When my brother and sister and I were little, like most kids, we would watch for my dad to be heading out somewhere and run up to him, hollering, “Where you going daddy, where you going?”, hoping, of course, to be taken along for the ride.
My dad had a stock answer, particularly if he wasn’t interested in tasking any or all of us along. His pet standby phrase? “Crazy, want to go along”?
I enjoy driving here in the Philippines, most of the time that is, but there are times I feel that if it hasn’t already driven me crazy, crazy is just a few meters down the road.
Many Westerner friends have told me, “You are crazy, Dave, I wouldn’t drive there.”
I try never to argue with them, because if you truly don’t care to drive here, you should not.
it isn’t like being stranded in some American city like LA with no car … distances tend to be short and there are usually plenty of alternative methods to get some place … but I am nothing if not stubborn and set in my ways and I’ve had my own car for more than 50 years now, so I don’t plan on stopping driving any time soon.
If you are planning to come here to live permanently or even for a long vacation, here are some thoughts on finishing each drive with a car in about the same condition you started in.
Legalities and Licensing in the Philippines:
Your foreign driver’s license is good for driving anywhere in the Philippines for up to 90 days from your date of arrival.
There is nothing special you need to validate this privilege, it would be wise to carry your passport with you so you can prove your arrival date, though.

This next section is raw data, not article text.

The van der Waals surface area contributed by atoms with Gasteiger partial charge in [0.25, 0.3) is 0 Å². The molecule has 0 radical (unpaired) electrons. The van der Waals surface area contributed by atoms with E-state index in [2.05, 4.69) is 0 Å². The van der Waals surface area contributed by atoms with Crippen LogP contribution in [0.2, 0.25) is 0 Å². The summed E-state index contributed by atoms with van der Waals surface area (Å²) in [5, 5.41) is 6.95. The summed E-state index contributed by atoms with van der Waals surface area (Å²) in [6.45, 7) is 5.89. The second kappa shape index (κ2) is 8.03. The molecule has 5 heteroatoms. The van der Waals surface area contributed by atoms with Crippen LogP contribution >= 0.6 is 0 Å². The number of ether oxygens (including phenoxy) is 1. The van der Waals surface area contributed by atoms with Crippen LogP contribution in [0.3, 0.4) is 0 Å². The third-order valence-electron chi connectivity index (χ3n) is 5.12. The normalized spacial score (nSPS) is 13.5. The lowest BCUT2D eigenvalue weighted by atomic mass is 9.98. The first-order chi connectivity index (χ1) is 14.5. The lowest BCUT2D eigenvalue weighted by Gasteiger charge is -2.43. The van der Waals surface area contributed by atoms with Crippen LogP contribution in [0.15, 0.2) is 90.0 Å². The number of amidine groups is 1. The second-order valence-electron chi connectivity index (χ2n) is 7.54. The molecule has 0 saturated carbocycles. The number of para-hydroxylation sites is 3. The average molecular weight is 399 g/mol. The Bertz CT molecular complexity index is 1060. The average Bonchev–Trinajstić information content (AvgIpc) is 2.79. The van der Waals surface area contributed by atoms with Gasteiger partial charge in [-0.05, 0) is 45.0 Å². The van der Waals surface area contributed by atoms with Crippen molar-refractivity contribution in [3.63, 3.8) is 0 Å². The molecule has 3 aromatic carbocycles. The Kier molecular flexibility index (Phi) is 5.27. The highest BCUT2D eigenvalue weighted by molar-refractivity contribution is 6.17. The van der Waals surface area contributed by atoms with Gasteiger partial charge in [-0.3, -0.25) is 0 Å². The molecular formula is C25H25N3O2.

Unless your home country license is not written in English, you do not need one of those International Driver’s Licenses (properly called an International Diver Permit (IDP)).
Those certificates are merely host country certification that you do have a valid license and they convey no privilege at all unless accompanied by your home country license, so give them a miss, unless your home country license is in Chinese
They are NOT needed for the Philippines and are, in my view, pretty much a rip-off.
Choice of Vehicle in the Philippines:
Bring Your US Car to the Philippines:
Many people planning to move here unconsciously think they will ship a vehicle from the States until they run up against the ugly truth.
For a number of reasons (maybe having something to do with the fact that Philippine new auto sales were up 6% in 2008, while US sales plummeted about 30% in the opposite direction), there are very restrictive laws about what cars are even “importable” and the customs duty and fees will run about 110% of the fair market value of the car. Add on $2,000 to $3,000 for ocean shipping and marine insurance and bringing an American car here becomes even less attractive.
Even if you do want to bring a favorite car here, regardless of the costs, I still advice against it.
The roads are covered in potholes and nasty speed bumps, connected by stretches of often very rough pavement. Most of Detroit’s finest creations , built to cruise freeways at 75 per, would fall apart in a year.
Mechanics who know what they are doing with US-spec electronic control systems are scares as hen’s teeth, and parts for a US version of even a “world” type car like a Toyota Corolla are often different, and thus unobtainable here.
You’ll see lots of Toyotas here in the Philippines, for example, it’s one of the most popular cars for taxi services, but the entire drive train and braking system is different than a Toyota sold in the US.
They carry the same names and badges, but they are NOT the same car, electronically and mechanically. Not recommended.
Buy a Used Car Here in the Philippines:
Many folks I have talked to sound like they are reading directly from some Consumer Reports guide to buying a car when they talk to me about transportation.
“Oh I won’t be buying a new car, too much depreciation, a used car is a much better value,”